Certainly the unit will display whatever temperature it is currently reading, but so can any $3 analog candy thermometer. In my mind, the primary purpose of a digital thermometer is to alert a cook when a specific temperature is reached. Not allowing the cook to set alarms at their chosen temperatures is a ridiculous and fatal defect.

The unit does have some issues even aside from that major flaw. The 14 available temperatures are selected from an LCD display, unfortunately the text on the display is very tiny it's awfully difficult to read. I have good eyesight, those suffering even moderate nearsightedness will be unable to read this display unassisted. This tiny-text problem seems also to a consequence of those 14 presets. If this thermometer worked like most other digital thermometers, the display would be more than big enough show 3 digit temperatures in huge lettering.
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66 of 72 people found the following review helpful By ELB on December 5, 2004
I used this thermometer fewer than 10 times before it stopped working. For the most part, it no longer registers any temperature, and when it does it reads 75-100 degrees too cool. While it was working, I definitely preferred it to my analog candy thermometer because it was less bulky, but I certainly can't recommend it now.

The clip still works, though, and coupled with my wonderful Polder probe thermometer, I've got the best candy thermometer ever.
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33 of 35 people found the following review helpful By Improve It Now on August 22, 2009
If you're making fondant creams or fudge, which require cooling to 110 degrees F before stirring, this thermometer is USELESS. Per product instructions, "The unit turns off after 3.5 minutes if no buttons are pushed and temperature is below 130 degrees F". So how do you monitor the temperature as it cools below 130 degrees? By continually pressing the "on" button every 3.5 minutes, which is senseless and VERY inconvenient. Any company that knows the slightest thing about candy making knows that many candies need to cool to 110 degrees F before stirring. Producing a "candy" thermometer that shuts off below 130 degrees F is just plain stupid. You also cannot use this thermometer to temper chocolate because a range of 88 degrees F to 110 degrees F is required for chocolate tempering. Final note: thermometer is a bit top-heavy and tends to fall sideways.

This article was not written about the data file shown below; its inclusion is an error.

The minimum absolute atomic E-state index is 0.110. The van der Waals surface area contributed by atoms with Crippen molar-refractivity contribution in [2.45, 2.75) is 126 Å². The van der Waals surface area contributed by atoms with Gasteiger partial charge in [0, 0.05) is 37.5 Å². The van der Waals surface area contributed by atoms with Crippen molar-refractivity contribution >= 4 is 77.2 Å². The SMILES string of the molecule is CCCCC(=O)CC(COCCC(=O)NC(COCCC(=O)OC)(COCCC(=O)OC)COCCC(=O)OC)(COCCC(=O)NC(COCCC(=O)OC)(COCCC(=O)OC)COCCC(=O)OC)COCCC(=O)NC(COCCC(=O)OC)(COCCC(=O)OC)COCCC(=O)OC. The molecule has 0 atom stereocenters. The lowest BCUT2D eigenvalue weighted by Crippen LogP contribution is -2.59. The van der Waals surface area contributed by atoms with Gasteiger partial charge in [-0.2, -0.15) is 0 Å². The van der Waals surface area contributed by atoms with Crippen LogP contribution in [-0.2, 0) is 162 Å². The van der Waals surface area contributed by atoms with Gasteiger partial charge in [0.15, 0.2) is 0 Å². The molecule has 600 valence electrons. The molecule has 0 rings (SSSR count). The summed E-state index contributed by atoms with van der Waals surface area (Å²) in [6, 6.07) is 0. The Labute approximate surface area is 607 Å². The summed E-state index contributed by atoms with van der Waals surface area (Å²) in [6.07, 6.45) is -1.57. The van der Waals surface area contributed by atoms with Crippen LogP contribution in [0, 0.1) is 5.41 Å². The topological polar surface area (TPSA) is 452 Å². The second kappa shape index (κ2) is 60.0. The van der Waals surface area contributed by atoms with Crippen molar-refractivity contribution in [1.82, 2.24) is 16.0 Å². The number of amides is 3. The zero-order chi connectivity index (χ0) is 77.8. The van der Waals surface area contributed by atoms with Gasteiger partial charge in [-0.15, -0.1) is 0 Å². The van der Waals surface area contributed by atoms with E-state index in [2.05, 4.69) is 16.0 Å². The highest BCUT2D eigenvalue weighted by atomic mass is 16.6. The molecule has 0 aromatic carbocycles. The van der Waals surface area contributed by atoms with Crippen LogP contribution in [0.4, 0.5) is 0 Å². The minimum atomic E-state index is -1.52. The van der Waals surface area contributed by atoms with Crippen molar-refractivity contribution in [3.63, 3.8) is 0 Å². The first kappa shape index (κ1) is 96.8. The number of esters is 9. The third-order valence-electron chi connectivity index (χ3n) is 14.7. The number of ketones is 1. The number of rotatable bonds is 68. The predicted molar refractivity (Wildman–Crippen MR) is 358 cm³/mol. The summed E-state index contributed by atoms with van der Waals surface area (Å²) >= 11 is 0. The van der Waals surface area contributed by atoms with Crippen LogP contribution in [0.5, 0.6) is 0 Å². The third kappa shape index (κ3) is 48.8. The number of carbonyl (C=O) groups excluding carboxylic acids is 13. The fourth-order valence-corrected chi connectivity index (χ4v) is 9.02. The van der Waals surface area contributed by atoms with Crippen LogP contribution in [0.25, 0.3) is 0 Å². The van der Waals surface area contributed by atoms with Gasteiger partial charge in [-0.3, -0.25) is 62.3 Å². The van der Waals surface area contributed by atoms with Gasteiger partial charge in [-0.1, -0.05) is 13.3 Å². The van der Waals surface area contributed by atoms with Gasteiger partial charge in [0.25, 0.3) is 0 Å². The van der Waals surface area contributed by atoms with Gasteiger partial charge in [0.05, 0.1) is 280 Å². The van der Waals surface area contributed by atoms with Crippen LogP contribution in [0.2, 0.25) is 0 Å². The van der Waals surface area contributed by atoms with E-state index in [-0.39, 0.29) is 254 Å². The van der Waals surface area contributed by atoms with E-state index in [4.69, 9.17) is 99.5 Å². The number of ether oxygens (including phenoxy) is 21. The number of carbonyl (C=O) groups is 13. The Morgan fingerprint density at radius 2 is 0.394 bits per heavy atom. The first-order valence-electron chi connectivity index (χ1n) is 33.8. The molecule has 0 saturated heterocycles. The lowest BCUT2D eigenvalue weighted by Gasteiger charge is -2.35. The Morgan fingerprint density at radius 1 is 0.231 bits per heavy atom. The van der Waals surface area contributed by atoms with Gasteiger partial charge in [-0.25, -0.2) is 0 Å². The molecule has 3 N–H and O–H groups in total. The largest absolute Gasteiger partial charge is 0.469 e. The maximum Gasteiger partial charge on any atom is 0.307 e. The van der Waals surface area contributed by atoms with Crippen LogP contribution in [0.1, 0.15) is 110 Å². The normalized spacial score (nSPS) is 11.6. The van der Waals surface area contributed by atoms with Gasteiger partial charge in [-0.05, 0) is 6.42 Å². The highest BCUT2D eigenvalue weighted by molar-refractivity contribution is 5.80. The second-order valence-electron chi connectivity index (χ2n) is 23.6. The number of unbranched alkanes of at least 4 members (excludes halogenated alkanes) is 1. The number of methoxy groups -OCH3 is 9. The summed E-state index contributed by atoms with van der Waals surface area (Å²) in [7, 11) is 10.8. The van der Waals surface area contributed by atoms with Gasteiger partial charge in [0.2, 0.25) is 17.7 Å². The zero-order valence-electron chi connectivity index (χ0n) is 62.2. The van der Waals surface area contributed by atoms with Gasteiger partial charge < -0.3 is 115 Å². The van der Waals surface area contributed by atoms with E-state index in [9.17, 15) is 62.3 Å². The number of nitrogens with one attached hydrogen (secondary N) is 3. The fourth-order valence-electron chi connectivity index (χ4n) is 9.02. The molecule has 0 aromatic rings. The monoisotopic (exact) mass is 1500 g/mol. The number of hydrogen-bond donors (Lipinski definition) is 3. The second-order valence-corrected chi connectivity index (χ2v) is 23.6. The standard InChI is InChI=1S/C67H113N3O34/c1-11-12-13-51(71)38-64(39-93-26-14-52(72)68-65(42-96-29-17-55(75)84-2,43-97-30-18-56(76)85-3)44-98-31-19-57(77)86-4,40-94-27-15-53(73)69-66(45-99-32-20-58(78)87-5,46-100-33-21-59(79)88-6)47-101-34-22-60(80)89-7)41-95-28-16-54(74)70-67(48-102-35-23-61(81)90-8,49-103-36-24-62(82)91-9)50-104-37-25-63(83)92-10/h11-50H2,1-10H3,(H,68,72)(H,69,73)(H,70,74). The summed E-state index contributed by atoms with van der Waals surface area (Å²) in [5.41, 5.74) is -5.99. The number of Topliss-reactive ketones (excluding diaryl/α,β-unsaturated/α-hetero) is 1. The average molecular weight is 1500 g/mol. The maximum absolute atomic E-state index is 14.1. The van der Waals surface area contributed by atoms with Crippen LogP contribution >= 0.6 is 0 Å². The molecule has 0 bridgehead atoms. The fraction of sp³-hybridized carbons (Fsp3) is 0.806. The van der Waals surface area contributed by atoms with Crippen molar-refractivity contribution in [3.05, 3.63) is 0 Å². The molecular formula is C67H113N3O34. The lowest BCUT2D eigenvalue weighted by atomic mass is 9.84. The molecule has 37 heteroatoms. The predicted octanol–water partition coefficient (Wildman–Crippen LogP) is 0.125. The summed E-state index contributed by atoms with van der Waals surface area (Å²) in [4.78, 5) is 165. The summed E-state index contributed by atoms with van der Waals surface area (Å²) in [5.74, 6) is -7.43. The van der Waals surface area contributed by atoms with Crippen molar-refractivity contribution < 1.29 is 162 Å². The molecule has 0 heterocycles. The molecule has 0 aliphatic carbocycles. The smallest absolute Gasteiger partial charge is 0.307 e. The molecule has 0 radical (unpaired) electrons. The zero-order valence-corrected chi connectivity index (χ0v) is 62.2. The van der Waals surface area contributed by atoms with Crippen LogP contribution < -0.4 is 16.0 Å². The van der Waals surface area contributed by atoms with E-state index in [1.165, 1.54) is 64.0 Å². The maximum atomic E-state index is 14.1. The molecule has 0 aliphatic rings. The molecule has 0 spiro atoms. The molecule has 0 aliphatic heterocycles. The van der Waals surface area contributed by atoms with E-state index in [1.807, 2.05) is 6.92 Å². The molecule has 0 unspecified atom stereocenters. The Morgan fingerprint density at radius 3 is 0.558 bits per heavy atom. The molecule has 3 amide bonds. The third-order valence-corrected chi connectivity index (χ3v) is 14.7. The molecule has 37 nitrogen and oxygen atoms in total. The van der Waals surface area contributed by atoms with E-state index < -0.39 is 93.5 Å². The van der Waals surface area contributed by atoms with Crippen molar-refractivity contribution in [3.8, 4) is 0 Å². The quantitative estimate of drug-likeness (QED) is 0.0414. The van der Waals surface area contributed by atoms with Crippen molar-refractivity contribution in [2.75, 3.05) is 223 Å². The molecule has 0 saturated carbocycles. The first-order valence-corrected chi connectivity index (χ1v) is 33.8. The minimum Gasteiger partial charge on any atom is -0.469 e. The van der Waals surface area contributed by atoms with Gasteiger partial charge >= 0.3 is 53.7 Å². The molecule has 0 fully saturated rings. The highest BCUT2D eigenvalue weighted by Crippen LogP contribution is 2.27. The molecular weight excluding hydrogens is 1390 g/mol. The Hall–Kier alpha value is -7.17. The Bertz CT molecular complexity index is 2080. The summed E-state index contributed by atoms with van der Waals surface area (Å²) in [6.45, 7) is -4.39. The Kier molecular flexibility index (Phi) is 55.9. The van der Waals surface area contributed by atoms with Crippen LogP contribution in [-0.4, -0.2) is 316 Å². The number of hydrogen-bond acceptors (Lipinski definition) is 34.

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50 of 58 people found the following review helpful By sweet dreams on May 18, 2005
I bought this thermomter after watching Goods Eats with Alton Brown, because when I make buttercream frosting I wanted to be able to clip on the thermometer to the pot and get an accurate reading. Well this themometer did a lousy job at staying clipped onto the pot, it kept falling off no matter how I put it on. I even tried using other pots, but no luck. I am so mad that I paid so much money for this crappy gadget, it sucks!
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14 of 14 people found the following review helpful By Chef Fred on March 16, 2009
Yes, this is the thermometer Alton Brown used in his fudge episode. My first shock after getting this device was why Alton, king of single-tasker hatred, would use this when he uses his Polder digital thermometer for everything else? All you need is a clip to hold any typical digital probe in the pot. Plus, having a separate probe from the device, like the Polder, allows you to unplug and replace the probe if it breaks and the electronics stay safely away from the heat and moisture of what you are cooking. Also, the CT-03 is top heavy. Having a separate probe means with the Polder, you can leave the unit on the counter and have just the light probe in the pot with the heat resistant wire running off to your display unit.

My first Maverick CT-03 was off by 7 degrees as measured by boiling water and comparing all my thermometers. Being near sea level, they all measured within 1 degree of 212 degrees F. The first CT-03 measured 205. Also, when cooking bubbling candy, the bubbles and evaporation gave it a lot of trouble, the temperature was wild and often went down! I did keep the tip off the bottom and used a narrow pot to keep it properly submerged. Needless to say, the first batch of fudge was overcooked and ruined.

Other major limitations:

You can not set the temp alarm to a value you choose, you can only select from the small presets that some might find difficult to read. With carry over, you often want an alarm that is a few degrees below a certain temperature.

The presets just say things like "soft ball" instead of also listing the temp. If you want to know what they think "soft ball" is, you have to consult a sticker on the back.

There is a "max temperature reached" alarm, but no "minimum temperature reached".